The Strange Case of Haplogroup R1a

You will note that one of the main SNPs determining a haplogroup, R1a, which is very important to the Clan Donald, since Somerled belonged to it, belies the claim that UEPs are actually unique. The early ancestors of mankind all had an A (for the DNA base Adenine) there (as do chimpanzees today, which is how we know that A was ancestral to all mankind.). Haplogroup A (this A is not related to Adenine), fairly common in southern Africa, retains that original A. But very early in the development of men, it mutated to a G (for the DNA base Guanine), and the vast majority of men today have that base, in fact everyone in haplogroups B through R, except people in R1a, still has the G. But relatively recently, perhaps 15,000 years ago, someone had a back mutation, where the G mutated back to the original A, and all his descendants, including many of our Clan leaders, have that A.
If you get an SNP test for your haplogroup from FTDNA or elsewhere, the results will be called "ancestral" versus "derived" or "positive" versus "negative" for the named mutation. Normally positive or derived means that you are farther from the "root" of the tree. But since SRY10831 is a back mutation, men who are R1a are described as "negative". This of course can be confusing.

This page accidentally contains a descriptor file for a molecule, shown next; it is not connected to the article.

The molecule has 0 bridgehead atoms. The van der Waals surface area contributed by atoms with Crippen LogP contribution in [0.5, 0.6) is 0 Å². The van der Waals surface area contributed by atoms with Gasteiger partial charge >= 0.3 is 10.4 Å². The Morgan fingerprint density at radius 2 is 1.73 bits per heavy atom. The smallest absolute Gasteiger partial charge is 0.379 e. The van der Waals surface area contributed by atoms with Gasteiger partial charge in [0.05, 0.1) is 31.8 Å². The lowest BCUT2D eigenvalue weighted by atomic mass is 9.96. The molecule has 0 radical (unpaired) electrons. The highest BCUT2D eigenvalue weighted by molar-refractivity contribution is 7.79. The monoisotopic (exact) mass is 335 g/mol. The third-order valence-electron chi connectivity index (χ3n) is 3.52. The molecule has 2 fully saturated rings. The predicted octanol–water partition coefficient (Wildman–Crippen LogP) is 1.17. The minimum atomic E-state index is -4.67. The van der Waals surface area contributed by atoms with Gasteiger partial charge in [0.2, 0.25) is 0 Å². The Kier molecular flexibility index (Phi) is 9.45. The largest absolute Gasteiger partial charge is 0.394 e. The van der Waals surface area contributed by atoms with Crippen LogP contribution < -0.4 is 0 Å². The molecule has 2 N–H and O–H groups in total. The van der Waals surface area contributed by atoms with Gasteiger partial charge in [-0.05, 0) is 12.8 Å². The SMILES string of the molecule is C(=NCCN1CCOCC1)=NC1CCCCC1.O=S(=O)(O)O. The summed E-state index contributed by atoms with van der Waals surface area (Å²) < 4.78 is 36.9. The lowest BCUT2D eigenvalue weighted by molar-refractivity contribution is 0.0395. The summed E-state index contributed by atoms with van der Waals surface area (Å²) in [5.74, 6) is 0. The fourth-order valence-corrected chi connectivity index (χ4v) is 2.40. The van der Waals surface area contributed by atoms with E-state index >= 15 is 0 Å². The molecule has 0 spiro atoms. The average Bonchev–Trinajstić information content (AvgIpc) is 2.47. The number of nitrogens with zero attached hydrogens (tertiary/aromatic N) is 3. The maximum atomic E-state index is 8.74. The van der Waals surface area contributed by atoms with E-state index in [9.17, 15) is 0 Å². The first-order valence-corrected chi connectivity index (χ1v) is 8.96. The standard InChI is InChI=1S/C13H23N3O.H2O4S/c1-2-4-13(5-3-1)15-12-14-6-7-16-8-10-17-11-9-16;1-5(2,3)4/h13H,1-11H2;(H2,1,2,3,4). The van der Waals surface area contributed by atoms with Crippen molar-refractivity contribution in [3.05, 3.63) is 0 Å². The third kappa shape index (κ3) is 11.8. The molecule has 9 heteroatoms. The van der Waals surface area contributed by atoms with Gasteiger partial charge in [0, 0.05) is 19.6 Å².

Almost all men who are R1a are also R1a1, which is determined by a deletion UEP called M17 and a SNP called M109. FTDNA now tests for M198 rather than SRY10831. A scan of the actual test for the M17 (R1a1) UEP (a deletion) of the designer of these web pages is below. The bottom trace is someone who in not R1a-M17, the top trace is of the webmaster, who is. Note that the trace of Somerled himself would be identical to this. Look for a missing blue peak (a C) in the M17 one.

EA M17Web3small